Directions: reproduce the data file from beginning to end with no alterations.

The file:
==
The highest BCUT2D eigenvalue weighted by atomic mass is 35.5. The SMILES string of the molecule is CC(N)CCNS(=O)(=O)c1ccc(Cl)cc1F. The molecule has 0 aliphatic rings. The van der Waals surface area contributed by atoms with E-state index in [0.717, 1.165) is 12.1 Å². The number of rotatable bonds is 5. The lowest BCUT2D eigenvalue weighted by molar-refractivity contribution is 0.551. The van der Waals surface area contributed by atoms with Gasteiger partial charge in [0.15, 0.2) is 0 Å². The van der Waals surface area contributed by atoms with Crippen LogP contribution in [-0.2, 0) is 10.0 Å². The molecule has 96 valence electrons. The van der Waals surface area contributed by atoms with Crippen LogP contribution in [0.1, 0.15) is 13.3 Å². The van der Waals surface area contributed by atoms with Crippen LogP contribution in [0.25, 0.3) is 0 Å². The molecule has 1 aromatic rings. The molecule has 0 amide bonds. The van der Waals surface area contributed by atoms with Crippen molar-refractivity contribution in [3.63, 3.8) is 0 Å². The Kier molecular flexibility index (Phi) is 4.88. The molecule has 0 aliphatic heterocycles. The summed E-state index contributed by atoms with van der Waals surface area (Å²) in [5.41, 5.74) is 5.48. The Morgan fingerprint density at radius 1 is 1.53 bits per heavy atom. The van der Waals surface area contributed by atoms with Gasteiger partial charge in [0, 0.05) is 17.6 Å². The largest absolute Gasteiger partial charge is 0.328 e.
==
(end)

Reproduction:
The highest BCUT2D eigenvalue weighted by atomic mass is 35.5. The SMILES string of the molecule is CC(N)CCNS(=O)(=O)c1ccc(Cl)cc1F. The molecule has 0 aliphatic rings. The van der Waals surface area contributed by atoms with E-state index in [0.717, 1.165) is 12.1 Å². The number of rotatable bonds is 5. The lowest BCUT2D eigenvalue weighted by molar-refractivity contribution is 0.551. The van der Waals surface area contributed by atoms with Gasteiger partial charge in [0.15, 0.2) is 0 Å². The van der Waals surface area contributed by atoms with Crippen LogP contribution in [-0.2, 0) is 10.0 Å². The molecule has 96 valence electrons. The van der Waals surface area contributed by atoms with Crippen LogP contribution in [0.1, 0.15) is 13.3 Å². The van der Waals surface area contributed by atoms with Crippen LogP contribution in [0.25, 0.3) is 0 Å². The molecule has 1 aromatic rings. The molecule has 0 amide bonds. The van der Waals surface area contributed by atoms with Crippen molar-refractivity contribution in [3.63, 3.8) is 0 Å². The Kier molecular flexibility index (Phi) is 4.88. The molecule has 0 aliphatic heterocycles. The summed E-state index contributed by atoms with van der Waals surface area (Å²) in [5.41, 5.74) is 5.48. The Morgan fingerprint density at radius 1 is 1.53 bits per heavy atom. The van der Waals surface area contributed by atoms with Gasteiger partial charge in [0, 0.05) is 17.6 Å². The largest absolute Gasteiger partial charge is 0.328 e.